Jerusalem is much more than the capital of the modern State of Israel. With religious sites coveted by Jews, Christians, and Muslims, Jerusalem is holy to a majority of the world’s population.
From its independence in 1948 until the 1967 Six-Day War, Israel only had sovereignty over the western portion of Jerusalem as we know it today. The eastern part of the city, which included the Western Wall, was under Jordanian control. In June 1967, during the Six-Day War, Israel captured the eastern side of the city and quickly annexed it a few weeks later, unlike other West Bank territories seized in the brief conflagration. Since then, Israel has been struggling to establish Jerusalem as the capital of the Jewish state while dealing with conflicting claims on her real estate.
Every Israeli government since 1967 has pursued the goal of building areas of Jewish population surrounding the Old City to establish Jewish control in strategic areas and prevent any future division of Jerusalem. Meanwhile, beginning in the late 1980s, Palestinian leaders including Faysal al Husseini and Yasser Arafat began making declarations about Jerusalem as the capital of the Palestinian state.
Both the U.N. and the current U.S. State Department object to Israel building Jewish neighborhoods in areas that were incorporated into the city following the Six-Day War, since they are beyond the Green Line (the 1949 armistice line) and conflict with their interpretation of U.N. Resolution 242.This resolution, from November 1967, calls for “Withdrawal of Israeli armed forces from territories occupied in the recent conflict.”
Current U.S. policy maintains that Jewish construction in east Jerusalem is not conducive to bringing the other side to the negotiating table. According to this view, Jerusalem is a permanent status issue to be resolved through direct negotiations. Israeli actions taken to expand existing neighborhoods or add new ones have come under criticism from President Barack Obama and Secretary of State Hillary Clinton.
Compared to the Bush and Clinton administrations, President Obama’s condemnation of Israel’s actions in Jerusalem has intensified, raising tensions between the two allies. In 2009, Israel agreed to a building freeze in the West Bank, but the U.S. State Department insisted that this applied also to Jerusalem neighborhoods beyond the Green Line. Prime Minister Benjamin Netanyahu made it clear that Israel’s right to continue building in its capital was not a matter for negotiation. Palestinian Authority President Mahmoud Abbas refuses to hold direct talks as long as Israel does not include east Jerusalem in the building freeze.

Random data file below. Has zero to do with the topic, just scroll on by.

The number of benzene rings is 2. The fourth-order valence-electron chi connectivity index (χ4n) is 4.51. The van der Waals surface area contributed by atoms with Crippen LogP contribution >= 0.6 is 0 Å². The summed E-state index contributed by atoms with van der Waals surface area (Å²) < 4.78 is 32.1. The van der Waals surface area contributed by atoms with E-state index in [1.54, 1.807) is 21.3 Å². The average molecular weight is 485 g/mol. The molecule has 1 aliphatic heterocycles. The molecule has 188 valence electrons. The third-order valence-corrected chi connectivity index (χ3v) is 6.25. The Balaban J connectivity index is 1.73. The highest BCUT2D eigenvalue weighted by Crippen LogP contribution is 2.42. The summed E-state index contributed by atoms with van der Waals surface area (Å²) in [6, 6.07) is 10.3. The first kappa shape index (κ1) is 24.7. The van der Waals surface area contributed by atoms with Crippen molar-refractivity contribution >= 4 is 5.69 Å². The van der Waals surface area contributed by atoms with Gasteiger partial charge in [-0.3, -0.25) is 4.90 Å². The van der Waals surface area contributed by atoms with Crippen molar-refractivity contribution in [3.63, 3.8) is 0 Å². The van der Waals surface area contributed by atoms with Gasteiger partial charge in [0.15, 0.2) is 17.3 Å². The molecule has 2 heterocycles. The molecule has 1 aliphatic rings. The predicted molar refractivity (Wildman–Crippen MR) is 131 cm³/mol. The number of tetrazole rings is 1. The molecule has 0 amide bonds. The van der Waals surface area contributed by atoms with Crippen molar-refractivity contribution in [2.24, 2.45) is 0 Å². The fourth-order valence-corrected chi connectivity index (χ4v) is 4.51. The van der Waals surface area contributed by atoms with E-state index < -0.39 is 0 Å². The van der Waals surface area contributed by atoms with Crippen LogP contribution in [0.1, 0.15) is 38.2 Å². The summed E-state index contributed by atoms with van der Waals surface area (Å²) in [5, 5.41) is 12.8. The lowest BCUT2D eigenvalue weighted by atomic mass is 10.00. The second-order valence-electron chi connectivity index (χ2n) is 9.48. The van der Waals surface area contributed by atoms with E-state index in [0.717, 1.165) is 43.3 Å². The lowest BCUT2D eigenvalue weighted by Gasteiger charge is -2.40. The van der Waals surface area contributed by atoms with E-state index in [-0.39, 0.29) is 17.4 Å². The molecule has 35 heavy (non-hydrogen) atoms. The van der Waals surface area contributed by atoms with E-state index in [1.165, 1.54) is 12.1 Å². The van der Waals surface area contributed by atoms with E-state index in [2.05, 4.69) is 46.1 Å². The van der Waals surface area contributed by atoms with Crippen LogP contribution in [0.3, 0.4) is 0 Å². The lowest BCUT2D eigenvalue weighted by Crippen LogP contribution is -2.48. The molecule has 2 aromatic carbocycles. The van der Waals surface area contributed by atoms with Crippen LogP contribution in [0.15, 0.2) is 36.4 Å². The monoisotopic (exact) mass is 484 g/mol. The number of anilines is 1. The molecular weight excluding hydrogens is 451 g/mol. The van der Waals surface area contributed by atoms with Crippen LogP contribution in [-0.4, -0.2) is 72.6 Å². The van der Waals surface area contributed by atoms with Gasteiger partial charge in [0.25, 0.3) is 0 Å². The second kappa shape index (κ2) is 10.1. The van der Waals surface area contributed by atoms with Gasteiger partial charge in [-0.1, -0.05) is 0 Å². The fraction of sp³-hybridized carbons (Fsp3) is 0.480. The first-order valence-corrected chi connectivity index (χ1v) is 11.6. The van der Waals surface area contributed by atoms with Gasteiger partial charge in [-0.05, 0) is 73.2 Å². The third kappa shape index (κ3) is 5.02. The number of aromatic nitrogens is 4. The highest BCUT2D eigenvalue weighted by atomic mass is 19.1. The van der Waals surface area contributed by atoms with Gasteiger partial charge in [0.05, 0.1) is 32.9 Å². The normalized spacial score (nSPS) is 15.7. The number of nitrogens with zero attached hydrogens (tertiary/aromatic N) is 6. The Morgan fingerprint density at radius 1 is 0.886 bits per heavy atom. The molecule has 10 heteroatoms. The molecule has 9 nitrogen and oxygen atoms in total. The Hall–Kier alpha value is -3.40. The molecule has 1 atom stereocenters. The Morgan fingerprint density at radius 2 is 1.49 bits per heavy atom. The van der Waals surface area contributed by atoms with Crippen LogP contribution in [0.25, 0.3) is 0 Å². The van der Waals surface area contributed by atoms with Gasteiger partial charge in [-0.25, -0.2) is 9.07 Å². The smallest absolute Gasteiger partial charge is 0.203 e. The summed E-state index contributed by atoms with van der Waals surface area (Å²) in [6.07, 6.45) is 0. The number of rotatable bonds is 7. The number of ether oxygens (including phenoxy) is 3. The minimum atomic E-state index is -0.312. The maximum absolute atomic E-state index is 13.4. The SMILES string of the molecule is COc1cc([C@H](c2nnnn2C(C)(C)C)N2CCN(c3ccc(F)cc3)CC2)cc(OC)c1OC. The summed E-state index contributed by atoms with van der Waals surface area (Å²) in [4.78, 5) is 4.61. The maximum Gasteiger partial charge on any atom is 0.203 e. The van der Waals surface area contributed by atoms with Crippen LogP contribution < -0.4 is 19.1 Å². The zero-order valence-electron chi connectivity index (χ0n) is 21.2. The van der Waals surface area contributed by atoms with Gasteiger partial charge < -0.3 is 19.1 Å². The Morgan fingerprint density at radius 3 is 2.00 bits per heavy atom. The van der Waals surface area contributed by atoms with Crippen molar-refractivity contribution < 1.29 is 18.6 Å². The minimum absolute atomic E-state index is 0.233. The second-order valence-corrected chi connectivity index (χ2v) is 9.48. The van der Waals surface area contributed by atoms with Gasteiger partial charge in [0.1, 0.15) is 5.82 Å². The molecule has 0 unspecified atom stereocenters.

What is East Jerusalem?
The battle over east Jerusalem has demographic and political ramifications. “East” Jerusalem in fact comprises neighborhoods that are north, south, and east of the city’s pre-1967 borders. That includes established Jewish neighborhoods built in the late 1970s and early 1980s such as Gilo, Ramot, French Hill, and Pisgat Ze’ev, as well as the newer Har Homa area, completed in 2005. Today, there are about 200,000 Jews and 270,000 Arabs living in Jerusalem territory that had been annexed by Jordan until 1967. (The total population of the city–including pre-1967 Jerusalem–is 765,000.)
In the media, these areas are often labeled “Arab East Jerusalem,” when in fact the neighborhoods of eastern Jerusalem are both Arab and Jewish, with increasing numbers of Arabs renting or buying homes in Jewish neighborhoods such as Pisgat Ze’ev and French Hill, and a significant number of Jews living in predominantly Arab areas such as Shimon HaTzaddik/Sheikh Jarrah, the Muslim Quarter of the Old City, and the City of David.